Today in Toronto, the Dalai Lama spoke to a gathering of over 15 000 people.
During his speech he remarked that the next Dalai Lama could be a woman. He noted that the advantages would include the fact that she would be better looking than him. He expressed joy at the notion that the time may be coming for that kind of change expressing that he felt women are more in tune with feelings. He remarked that women are”biologically more sensitive about others’ pain than males.”
In reflecting on peace this holy man offered this, “At 16, I lost my freedom, at the age of 24 I lost my own country. Now, at 75, what I learned is the power of talk. In the spirit of dialogue, you can’t have one side that is defeated and one side win. Open your hearts; consider others.” This is a message that desperately needs to be heard in this world. There seems to be a real lack of willingness to engage in conversation and dialogue. In many ways our society has moved to place of respond now and usually without much thought, and then talk about it all later to try to work it all out. Our nations have lost the art of dialogue and conversation and we as individuals have also seem to have forgotten how to talk with and to each other. It seems easier to avoid the difficult conversations. Deciding to open our hearts and ‘consider others’ is not always our first choice and it is not the easy choice. Winston Church reminded said that, “courage is what it takes to stand up and speak; [and] courage is also what it takes to sit down and listen.”
The follower of Jesus is summoned to heed the words of Churchill, and heed the words if the Dalai Lama. The follower of Jesus is also called to embrace the words of Scripture. The first lesson appointed from scripture yesterday was from the book of Sirach.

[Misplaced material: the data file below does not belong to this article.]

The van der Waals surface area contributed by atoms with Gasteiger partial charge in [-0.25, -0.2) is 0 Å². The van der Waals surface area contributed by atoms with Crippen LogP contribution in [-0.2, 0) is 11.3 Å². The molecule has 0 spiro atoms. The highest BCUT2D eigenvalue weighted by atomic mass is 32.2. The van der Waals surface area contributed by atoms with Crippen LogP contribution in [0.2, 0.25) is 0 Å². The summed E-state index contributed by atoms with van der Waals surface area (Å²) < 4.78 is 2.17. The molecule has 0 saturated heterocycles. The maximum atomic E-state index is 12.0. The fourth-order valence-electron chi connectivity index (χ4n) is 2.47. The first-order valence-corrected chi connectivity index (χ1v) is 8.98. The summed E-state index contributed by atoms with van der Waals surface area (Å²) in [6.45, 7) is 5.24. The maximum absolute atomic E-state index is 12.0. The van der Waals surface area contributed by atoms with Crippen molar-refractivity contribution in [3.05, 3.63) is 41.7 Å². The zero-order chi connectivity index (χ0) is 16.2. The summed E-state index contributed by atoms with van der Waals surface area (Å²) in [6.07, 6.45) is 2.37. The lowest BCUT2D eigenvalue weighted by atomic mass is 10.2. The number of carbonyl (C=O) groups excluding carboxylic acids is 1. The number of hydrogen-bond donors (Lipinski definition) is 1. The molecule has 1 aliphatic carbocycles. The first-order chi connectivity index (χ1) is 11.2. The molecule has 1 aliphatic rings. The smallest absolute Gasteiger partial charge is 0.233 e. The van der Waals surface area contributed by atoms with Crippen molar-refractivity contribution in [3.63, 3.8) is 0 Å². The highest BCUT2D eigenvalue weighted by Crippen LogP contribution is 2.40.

Question a friend; perhaps he did not do it; or if he did, so that he may not do it again. Question a neighbour; perhaps he did not say it; or if he said it, so that he may not repeat it. Question a friend, for often it is slander; so do not believe everything you hear. A person may make a slip without intending it. Who has not sinned with his tongue? Question your neighbour before you threaten him; and let the law of the Most High take its course.
This seems to be good advice. The Dalai Lama is correct. We do need to talk to one another. How much trouble do we get ourselves into by negative gossip or idle chat about another? These words from Scripture remind of how important it is to talk with one another instead of talking about one another. How many difficulties might we be saved from if we were not busy avoiding difficult conversations? It takes courage to speak up and ‘question and friend or neighbour’ and it take courage to sit down and listen to where another is coming from and let ‘the law of the Most High take its course.’ That difficult way of being, is indeed opening our heart. It is called loving. Even when it is difficult, Jesus asks us to ‘love one another.’ We are called in the Gospel of John to ‘a new commandment.’ Jesus says “love one another: just as I have loved you, you also are to love one another. By this all people will know that you are my disciples, if you have love for one another.” Let us regain the art of talk and dialogue – let this be an act of love.